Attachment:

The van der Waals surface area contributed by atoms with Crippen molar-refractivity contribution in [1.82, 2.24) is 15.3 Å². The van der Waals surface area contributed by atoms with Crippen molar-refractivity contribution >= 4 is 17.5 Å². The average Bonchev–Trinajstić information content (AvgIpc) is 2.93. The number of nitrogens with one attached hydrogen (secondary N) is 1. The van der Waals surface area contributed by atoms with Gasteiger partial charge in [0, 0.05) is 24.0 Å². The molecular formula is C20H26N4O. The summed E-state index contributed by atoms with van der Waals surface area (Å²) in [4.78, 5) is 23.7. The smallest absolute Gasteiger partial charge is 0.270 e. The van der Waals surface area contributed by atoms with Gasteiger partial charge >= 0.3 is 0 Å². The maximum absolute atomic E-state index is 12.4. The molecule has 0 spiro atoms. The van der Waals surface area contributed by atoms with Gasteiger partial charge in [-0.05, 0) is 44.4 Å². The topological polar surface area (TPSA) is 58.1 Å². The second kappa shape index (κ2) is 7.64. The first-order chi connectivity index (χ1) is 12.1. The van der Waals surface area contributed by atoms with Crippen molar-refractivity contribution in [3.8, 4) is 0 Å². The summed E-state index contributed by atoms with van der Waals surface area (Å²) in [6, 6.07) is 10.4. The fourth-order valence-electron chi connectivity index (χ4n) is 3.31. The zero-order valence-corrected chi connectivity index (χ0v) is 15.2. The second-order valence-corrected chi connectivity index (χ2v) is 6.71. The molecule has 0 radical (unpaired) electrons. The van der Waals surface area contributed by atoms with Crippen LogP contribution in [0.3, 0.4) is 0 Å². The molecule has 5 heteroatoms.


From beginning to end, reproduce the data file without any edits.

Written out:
The van der Waals surface area contributed by atoms with Crippen molar-refractivity contribution in [1.82, 2.24) is 15.3 Å². The van der Waals surface area contributed by atoms with Crippen molar-refractivity contribution >= 4 is 17.5 Å². The average Bonchev–Trinajstić information content (AvgIpc) is 2.93. The number of nitrogens with one attached hydrogen (secondary N) is 1. The van der Waals surface area contributed by atoms with Gasteiger partial charge in [0, 0.05) is 24.0 Å². The molecular formula is C20H26N4O. The summed E-state index contributed by atoms with van der Waals surface area (Å²) in [4.78, 5) is 23.7. The smallest absolute Gasteiger partial charge is 0.270 e. The van der Waals surface area contributed by atoms with Gasteiger partial charge >= 0.3 is 0 Å². The maximum absolute atomic E-state index is 12.4. The molecule has 0 spiro atoms. The van der Waals surface area contributed by atoms with Gasteiger partial charge in [-0.05, 0) is 44.4 Å². The topological polar surface area (TPSA) is 58.1 Å². The second kappa shape index (κ2) is 7.64. The first-order chi connectivity index (χ1) is 12.1. The van der Waals surface area contributed by atoms with Crippen molar-refractivity contribution in [3.8, 4) is 0 Å². The summed E-state index contributed by atoms with van der Waals surface area (Å²) in [6, 6.07) is 10.4. The fourth-order valence-electron chi connectivity index (χ4n) is 3.31. The zero-order valence-corrected chi connectivity index (χ0v) is 15.2. The second-order valence-corrected chi connectivity index (χ2v) is 6.71. The molecule has 0 radical (unpaired) electrons. The van der Waals surface area contributed by atoms with Crippen LogP contribution in [0.3, 0.4) is 0 Å². The molecule has 5 heteroatoms.